Aeschylus meets Noh in a poem by Poe

Although retired since 2014, I still relish opportunities to teach, write, and share opinions.
The Raven has music by Toshio Hosokawa, a monodrama for mezzo-soprano and twelve players in one act with text by Edgar Allan Poe as part of Opera Philadelphia’s Festival 022.
Scheduled for 90 minutes, The Raven was in two parts. The first part was a fantasy where a cadre of actors entered in quirky costumes inspired by Greek tragedy. The Bacchae by Euripedes comes to mind, as well as The Oresteia by Aeschylus. The Coephori wore slightly different costumes. One wore wings and held fly swatters, while another wore a skirt, and was bare chested. Each of these “Helpers” was named Leonore. They divided the audience into thirds, with each side of the audience being led around the theatre, while the middle third stayed seated.
Our center third had a Leonore of fragile voice and vulnerable demeanor. Leonore led us through various participations using poster boards with slogans, and giant inflatable dice used as volleyballs.Conversation occurred between Leonore and members of the group until the other two sections of the audience came barreling down the ramp to the left and rushing down the right side of the house to get onto the stage. In the ensuing melee, our Leonore could have only the third word he spoke intelligible. We heard only … ramp … stairs … ramp … stairs. For us, the ramp was roped off and inaccessible, so those with a handicap had no apparent choice but the steep, narrow stairs. 
Once onstage, most seating was occupied. An usher guided you to a corner seat at the edge of the performance area. This seat was one of the few which was inches from the action. The area was littered with thousands of pages of notes and small photographs. A nauseous hanging of many yards of phlegm representing hundreds of woven placentas sagged overhead. The orchestra was at the far end of the space. Our end had a TV monitor showing the conductor.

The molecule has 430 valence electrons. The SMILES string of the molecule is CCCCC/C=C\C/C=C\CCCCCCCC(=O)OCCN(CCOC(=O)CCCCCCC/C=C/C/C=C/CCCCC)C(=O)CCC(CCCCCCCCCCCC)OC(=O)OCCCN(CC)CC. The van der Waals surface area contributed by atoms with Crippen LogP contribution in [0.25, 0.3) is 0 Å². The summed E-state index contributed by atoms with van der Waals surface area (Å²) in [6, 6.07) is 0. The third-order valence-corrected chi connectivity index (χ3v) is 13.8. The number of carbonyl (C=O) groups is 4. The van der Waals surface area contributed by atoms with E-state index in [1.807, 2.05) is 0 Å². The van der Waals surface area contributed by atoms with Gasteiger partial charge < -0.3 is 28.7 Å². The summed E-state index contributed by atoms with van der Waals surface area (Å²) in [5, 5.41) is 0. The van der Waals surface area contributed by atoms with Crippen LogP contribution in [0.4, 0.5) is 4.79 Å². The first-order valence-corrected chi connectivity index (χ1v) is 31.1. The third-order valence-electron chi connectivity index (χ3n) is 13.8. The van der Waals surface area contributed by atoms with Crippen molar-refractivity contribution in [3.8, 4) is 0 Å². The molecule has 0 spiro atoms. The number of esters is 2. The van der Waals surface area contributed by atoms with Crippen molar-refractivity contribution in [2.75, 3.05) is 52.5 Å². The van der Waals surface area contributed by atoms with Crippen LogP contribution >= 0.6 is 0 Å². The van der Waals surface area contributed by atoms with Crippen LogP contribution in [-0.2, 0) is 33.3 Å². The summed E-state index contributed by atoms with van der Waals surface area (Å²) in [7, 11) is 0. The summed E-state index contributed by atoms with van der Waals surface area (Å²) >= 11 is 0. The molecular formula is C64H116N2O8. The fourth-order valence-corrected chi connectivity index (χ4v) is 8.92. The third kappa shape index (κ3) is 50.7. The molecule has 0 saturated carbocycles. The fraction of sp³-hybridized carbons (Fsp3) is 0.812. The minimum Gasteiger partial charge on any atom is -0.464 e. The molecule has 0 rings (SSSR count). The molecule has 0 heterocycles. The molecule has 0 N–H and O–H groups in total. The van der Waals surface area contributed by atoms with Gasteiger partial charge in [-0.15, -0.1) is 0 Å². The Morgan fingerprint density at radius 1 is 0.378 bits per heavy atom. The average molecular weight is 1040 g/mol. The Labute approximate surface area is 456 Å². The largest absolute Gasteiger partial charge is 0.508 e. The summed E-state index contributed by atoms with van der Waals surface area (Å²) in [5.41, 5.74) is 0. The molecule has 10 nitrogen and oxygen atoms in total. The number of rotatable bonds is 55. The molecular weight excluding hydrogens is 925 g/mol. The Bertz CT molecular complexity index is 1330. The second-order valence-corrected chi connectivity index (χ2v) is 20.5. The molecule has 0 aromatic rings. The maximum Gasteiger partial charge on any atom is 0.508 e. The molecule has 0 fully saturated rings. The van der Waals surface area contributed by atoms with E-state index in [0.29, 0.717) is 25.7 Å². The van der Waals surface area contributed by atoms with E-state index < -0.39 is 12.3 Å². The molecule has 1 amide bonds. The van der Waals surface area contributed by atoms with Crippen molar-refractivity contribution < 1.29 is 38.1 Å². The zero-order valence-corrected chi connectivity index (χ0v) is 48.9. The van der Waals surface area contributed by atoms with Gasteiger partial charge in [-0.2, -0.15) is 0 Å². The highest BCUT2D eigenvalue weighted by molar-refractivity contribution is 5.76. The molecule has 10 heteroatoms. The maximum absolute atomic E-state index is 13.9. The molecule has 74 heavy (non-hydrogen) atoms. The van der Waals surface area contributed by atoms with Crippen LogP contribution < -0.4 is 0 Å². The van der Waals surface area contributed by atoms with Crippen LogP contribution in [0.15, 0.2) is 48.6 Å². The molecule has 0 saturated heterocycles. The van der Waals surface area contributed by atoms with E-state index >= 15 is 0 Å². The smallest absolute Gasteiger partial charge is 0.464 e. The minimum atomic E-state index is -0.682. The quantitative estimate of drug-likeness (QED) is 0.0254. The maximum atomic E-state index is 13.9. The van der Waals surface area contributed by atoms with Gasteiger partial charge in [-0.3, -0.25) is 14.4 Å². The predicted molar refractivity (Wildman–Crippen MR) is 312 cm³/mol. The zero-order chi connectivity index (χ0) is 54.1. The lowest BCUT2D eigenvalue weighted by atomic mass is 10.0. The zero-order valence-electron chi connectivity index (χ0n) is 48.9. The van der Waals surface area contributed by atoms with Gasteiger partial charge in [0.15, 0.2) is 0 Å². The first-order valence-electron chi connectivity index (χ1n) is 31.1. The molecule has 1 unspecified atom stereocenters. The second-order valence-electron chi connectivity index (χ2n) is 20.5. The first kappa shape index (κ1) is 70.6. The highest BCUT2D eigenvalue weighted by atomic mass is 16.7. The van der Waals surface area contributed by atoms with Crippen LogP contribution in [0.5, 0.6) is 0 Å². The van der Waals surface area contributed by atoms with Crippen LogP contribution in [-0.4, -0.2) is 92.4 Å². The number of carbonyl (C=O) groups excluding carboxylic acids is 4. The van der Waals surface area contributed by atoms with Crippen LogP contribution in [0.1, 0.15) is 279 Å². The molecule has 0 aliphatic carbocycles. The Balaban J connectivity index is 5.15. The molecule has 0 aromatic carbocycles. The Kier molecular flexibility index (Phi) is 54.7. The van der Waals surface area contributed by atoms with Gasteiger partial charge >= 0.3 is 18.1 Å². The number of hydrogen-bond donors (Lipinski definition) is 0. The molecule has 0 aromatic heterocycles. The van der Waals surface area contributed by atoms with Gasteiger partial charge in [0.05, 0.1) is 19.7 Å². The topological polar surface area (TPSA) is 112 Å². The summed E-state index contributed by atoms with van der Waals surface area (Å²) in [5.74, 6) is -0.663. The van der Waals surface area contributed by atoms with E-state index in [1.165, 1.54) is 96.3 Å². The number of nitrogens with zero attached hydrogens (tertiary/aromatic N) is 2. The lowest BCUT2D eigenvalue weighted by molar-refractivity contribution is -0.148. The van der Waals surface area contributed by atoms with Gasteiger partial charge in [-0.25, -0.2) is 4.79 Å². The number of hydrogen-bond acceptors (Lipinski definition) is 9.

The opera now began. The text was Poe’s The Raven, delivered in often shrieking declamation, while a spinning, masked dancer represented the Raven. Noh theatrical movement and gesture were apparent throughout. Many in the audience may have recalled elements from the works of Kei Takei, Meredith Monk, and Eiko and Koma. For those of us in the first row, the running, spinning, and screaming happened within arm’s-length of our person. Undoubtedly, it was meant to be disquieting and destabilizing. It succeeded.
The action onstage pointed to the fact that the Narrator was grieving someone named Leonore, and either by magic or hallucination, he saw a raven perched upon his bust of Athena. Much was made of his search for Balm in Gilead, which today can be purchased as tree buds online.The piece ended after a wrestling encounter between Narrator and Raven, with Raven stalking away and Narrator slumped upon the floor, as the Chorus/Corephori pointed and/or gestured artfully.
The entire run of The Raven is virtually sold out. 
The next opera will be Rossini’s Otello, September 23, 25th, 30th, and October 2, conducted by Corrado Rovaris and featuring the beautiful Lawrence Brownlee as Rodrigo. For more information about other offerings in Festival O, visit .

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